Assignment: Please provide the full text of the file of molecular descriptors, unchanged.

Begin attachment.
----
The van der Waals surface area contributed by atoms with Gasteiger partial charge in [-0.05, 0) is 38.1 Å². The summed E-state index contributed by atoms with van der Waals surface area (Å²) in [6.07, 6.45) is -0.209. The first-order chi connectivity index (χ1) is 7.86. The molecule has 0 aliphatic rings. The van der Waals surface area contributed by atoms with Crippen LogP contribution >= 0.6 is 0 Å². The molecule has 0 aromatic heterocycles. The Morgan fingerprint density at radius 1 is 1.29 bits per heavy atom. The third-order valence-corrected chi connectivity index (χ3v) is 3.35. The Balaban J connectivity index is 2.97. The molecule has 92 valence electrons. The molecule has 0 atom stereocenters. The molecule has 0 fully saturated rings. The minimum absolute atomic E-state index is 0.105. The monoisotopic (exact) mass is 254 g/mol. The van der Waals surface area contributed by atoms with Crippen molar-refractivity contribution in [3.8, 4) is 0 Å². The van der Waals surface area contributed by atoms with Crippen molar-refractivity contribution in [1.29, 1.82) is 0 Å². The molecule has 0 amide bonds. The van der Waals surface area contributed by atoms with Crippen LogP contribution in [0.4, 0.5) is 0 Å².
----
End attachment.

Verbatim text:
The van der Waals surface area contributed by atoms with Gasteiger partial charge in [-0.05, 0) is 38.1 Å². The summed E-state index contributed by atoms with van der Waals surface area (Å²) in [6.07, 6.45) is -0.209. The first-order chi connectivity index (χ1) is 7.86. The molecule has 0 aliphatic rings. The van der Waals surface area contributed by atoms with Crippen LogP contribution >= 0.6 is 0 Å². The molecule has 0 aromatic heterocycles. The Morgan fingerprint density at radius 1 is 1.29 bits per heavy atom. The third-order valence-corrected chi connectivity index (χ3v) is 3.35. The Balaban J connectivity index is 2.97. The molecule has 92 valence electrons. The molecule has 0 atom stereocenters. The molecule has 0 fully saturated rings. The minimum absolute atomic E-state index is 0.105. The monoisotopic (exact) mass is 254 g/mol. The van der Waals surface area contributed by atoms with Crippen molar-refractivity contribution in [3.8, 4) is 0 Å². The van der Waals surface area contributed by atoms with Crippen molar-refractivity contribution in [1.29, 1.82) is 0 Å². The molecule has 0 amide bonds. The van der Waals surface area contributed by atoms with Crippen LogP contribution in [0.4, 0.5) is 0 Å².